Desperately Seeking PerspectivePosted: April 22, 2012
Tuesday morning, my iPhone woke me at 5 am. Not the alarm clock app, but an actual caller, Catherina, Jerri’s case worker. She was calling from North Carolina and didn’t realize, of course, that I was in San Francisco on business. “I’m about to go into a meeting with Housing for New Hope,” she said. “Looks like they want to evict Jerri.”
“Based on what, Catherina?”
“Well, I won’t have all the details until after the meeting but she’s leaving the external door to the building propped open with the mat, not cleaning her apartment, and apparently Brian found her sleeping on the floor of her apartment one day, practically unconscious, and he had a terrible time getting her up and into bed.”
I’ve already had a conversation with Brian about the door mat and he knows all the residents are doing it. And since when can you get evicted from sleeping on your apartment floor? And if Jerri was sleeping so soundly that Brian couldn’t get her up, how did he get in the apartment? Master key? It’s like one big perpetual game of Bullshit.
Here’s what no one is saying. Housing for New Hope suspects recreational drugs. That’s against their covenants and reason for eviction. The mat in the door is to allow a dealer to enter. The unkempt apartment and heavy sleeping is because she’s wasted.
And they could be right. It’s true Jerri looks terrible and continues to lose weight. When using, addicts often don’t eat or take care of themselves. But the same can be said for people experiencing a psychotic break or even a debilitating illness like cancer. And that’s Jerri’s claim. Something is terribly wrong with her and she feels really sick all the time.
At 11 am, same day, Jerri called fuming mad as if I was in on some conspiracy. Why would I possibly want her to be homeless? What could possibly be in that for me? You know, some days I don’t need anyone to drive me crazy because, thank you very much, I can walk there from here.
Jerri says she can’t keep her apartment clean because she feels bad. She doesn’t know what’s wrong but thinks its probably her liver. But she won’t go to the hospital because she has a doctor’s appointment next week. Catherina thinks she won’t go to the hospital because they’ll find drugs in her system. Honestly, I don’t know what to think. I spent two hours on the phone trying to get Jerri to see other people’s perspective and how based on appearances, it’s easy to jump to the “drug use” conclusion. If she’s really that sick (and she’s been saying this for about a month now), why not try to move the doctor’s appointment up? Or go to the ER? Jerri refuses to do either.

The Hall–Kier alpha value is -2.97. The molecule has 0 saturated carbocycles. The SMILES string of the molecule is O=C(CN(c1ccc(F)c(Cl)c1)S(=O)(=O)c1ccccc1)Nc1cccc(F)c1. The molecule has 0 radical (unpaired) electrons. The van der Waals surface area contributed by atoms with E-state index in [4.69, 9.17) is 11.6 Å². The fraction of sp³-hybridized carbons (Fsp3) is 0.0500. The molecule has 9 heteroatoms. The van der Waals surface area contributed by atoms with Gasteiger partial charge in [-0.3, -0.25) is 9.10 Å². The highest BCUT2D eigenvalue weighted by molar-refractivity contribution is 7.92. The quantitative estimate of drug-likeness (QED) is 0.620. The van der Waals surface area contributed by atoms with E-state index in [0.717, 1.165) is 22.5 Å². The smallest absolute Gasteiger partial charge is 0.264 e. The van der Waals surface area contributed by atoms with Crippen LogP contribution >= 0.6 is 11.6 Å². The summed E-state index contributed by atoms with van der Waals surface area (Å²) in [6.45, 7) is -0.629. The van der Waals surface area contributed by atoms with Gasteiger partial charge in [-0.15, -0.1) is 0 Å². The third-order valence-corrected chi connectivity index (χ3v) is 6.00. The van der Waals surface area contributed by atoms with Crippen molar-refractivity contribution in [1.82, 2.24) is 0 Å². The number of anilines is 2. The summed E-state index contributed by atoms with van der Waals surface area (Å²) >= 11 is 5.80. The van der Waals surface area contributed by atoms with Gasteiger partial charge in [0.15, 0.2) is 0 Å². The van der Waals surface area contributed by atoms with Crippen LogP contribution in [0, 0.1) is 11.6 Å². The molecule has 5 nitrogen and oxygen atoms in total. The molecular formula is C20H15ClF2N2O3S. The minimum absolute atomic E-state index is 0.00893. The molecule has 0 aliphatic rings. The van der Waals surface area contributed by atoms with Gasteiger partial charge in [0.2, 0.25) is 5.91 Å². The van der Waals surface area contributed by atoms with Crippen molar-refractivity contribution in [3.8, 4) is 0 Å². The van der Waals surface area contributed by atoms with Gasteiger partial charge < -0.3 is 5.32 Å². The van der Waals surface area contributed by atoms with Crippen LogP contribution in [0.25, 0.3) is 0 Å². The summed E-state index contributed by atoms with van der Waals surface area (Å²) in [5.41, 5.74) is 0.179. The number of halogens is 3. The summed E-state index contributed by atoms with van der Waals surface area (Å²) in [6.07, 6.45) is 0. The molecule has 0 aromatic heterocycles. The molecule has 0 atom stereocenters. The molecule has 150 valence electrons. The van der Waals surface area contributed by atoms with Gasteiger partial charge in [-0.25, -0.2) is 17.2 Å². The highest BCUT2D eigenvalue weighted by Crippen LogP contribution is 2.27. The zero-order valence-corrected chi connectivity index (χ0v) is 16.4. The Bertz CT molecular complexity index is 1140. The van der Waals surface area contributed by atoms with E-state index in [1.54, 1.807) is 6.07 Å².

Today, Jerri called around 3 pm. She’d just gotten up and has no food in the house. We’d planned to do a grocery run but she just didn’t feel like it. Could I drive over a chicken sandwich and a large Sprite? She didn’t feel like walking to the shelter to eat. I didn’t particularly want to get out either. I’ve still got jet lag and the weather is nasty. And this is the third time this month, she’s asked me to deliver food. (Once I said yes and the other time, no, for those of you keeping score.)
Stan asked why I was even considering it. That’s the crux of the matter. Why am I? Trophy daughters are known enablers; I don’t want to be one. I want Jerri to make better choices like always having some food in the house and I realize when she doesn’t experience consequences of bad choices, she has no incentive to make better ones. But then I think about my close friends. If one of them called with the same request I’d do it in a heartbeat. Why? Because I love them. Because they wouldn’t ask unless they really needed help. Maybe I should just have “sucker” tattooed on my forehead. All I know is, if I was really, really sick, I’d want someone to bring me a meal. Curse you, Empathy!
So I’d like some external perspective here. In a situation like this, how do you decide when to give and when to set boundaries?
As a sidebar, I saw the movie Blue Like Jazz this week and at one point the main character, Don, says (and I paraphrase), “In the past, I’d always used the what-would-Jesus-do method to figure things out. Just what would Jesus do if his mother had an affair with his Youth Pastor? I couldn’t even imagine . . .” If you happen to know WWJD in my situation, I’m all ears. Because frankly, I can’t even imagine.